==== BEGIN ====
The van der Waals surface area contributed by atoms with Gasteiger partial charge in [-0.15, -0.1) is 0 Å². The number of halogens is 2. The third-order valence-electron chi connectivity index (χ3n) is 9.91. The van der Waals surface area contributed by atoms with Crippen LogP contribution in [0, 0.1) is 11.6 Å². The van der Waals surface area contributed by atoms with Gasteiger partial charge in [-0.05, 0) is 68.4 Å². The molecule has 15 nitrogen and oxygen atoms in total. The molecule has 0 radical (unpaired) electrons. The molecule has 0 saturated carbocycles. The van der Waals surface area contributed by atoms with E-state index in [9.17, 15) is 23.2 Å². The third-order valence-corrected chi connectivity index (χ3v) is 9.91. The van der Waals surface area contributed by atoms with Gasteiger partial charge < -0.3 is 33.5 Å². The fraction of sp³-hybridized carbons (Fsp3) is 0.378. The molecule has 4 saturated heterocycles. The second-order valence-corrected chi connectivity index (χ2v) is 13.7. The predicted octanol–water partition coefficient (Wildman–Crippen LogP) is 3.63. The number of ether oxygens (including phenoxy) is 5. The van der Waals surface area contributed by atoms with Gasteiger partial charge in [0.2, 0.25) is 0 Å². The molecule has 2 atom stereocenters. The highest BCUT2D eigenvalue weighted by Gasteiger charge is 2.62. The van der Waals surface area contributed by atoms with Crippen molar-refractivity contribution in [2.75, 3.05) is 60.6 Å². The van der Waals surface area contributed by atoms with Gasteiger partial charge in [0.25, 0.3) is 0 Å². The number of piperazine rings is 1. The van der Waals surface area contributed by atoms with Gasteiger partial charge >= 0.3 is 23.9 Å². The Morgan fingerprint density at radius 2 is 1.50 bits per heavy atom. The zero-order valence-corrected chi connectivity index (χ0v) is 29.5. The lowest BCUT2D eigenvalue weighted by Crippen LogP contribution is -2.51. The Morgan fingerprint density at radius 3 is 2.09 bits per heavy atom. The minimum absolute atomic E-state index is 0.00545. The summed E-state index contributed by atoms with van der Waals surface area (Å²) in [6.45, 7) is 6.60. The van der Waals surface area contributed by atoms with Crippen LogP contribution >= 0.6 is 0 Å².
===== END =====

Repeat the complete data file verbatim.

The van der Waals surface area contributed by atoms with Gasteiger partial charge in [-0.15, -0.1) is 0 Å². The number of halogens is 2. The third-order valence-electron chi connectivity index (χ3n) is 9.91. The van der Waals surface area contributed by atoms with Crippen LogP contribution in [0, 0.1) is 11.6 Å². The van der Waals surface area contributed by atoms with Gasteiger partial charge in [-0.05, 0) is 68.4 Å². The molecule has 15 nitrogen and oxygen atoms in total. The molecule has 0 radical (unpaired) electrons. The molecule has 0 saturated carbocycles. The van der Waals surface area contributed by atoms with E-state index in [9.17, 15) is 23.2 Å². The third-order valence-corrected chi connectivity index (χ3v) is 9.91. The van der Waals surface area contributed by atoms with Gasteiger partial charge < -0.3 is 33.5 Å². The fraction of sp³-hybridized carbons (Fsp3) is 0.378. The molecule has 4 saturated heterocycles. The second-order valence-corrected chi connectivity index (χ2v) is 13.7. The predicted octanol–water partition coefficient (Wildman–Crippen LogP) is 3.63. The number of ether oxygens (including phenoxy) is 5. The van der Waals surface area contributed by atoms with Gasteiger partial charge in [0.2, 0.25) is 0 Å². The molecule has 2 atom stereocenters. The highest BCUT2D eigenvalue weighted by Gasteiger charge is 2.62. The van der Waals surface area contributed by atoms with Crippen molar-refractivity contribution in [2.75, 3.05) is 60.6 Å². The van der Waals surface area contributed by atoms with Gasteiger partial charge in [0.25, 0.3) is 0 Å². The number of piperazine rings is 1. The van der Waals surface area contributed by atoms with Gasteiger partial charge >= 0.3 is 23.9 Å². The Morgan fingerprint density at radius 2 is 1.50 bits per heavy atom. The zero-order valence-corrected chi connectivity index (χ0v) is 29.5. The lowest BCUT2D eigenvalue weighted by Crippen LogP contribution is -2.51. The Morgan fingerprint density at radius 3 is 2.09 bits per heavy atom. The minimum absolute atomic E-state index is 0.00545. The summed E-state index contributed by atoms with van der Waals surface area (Å²) in [6.45, 7) is 6.60. The van der Waals surface area contributed by atoms with Crippen LogP contribution >= 0.6 is 0 Å².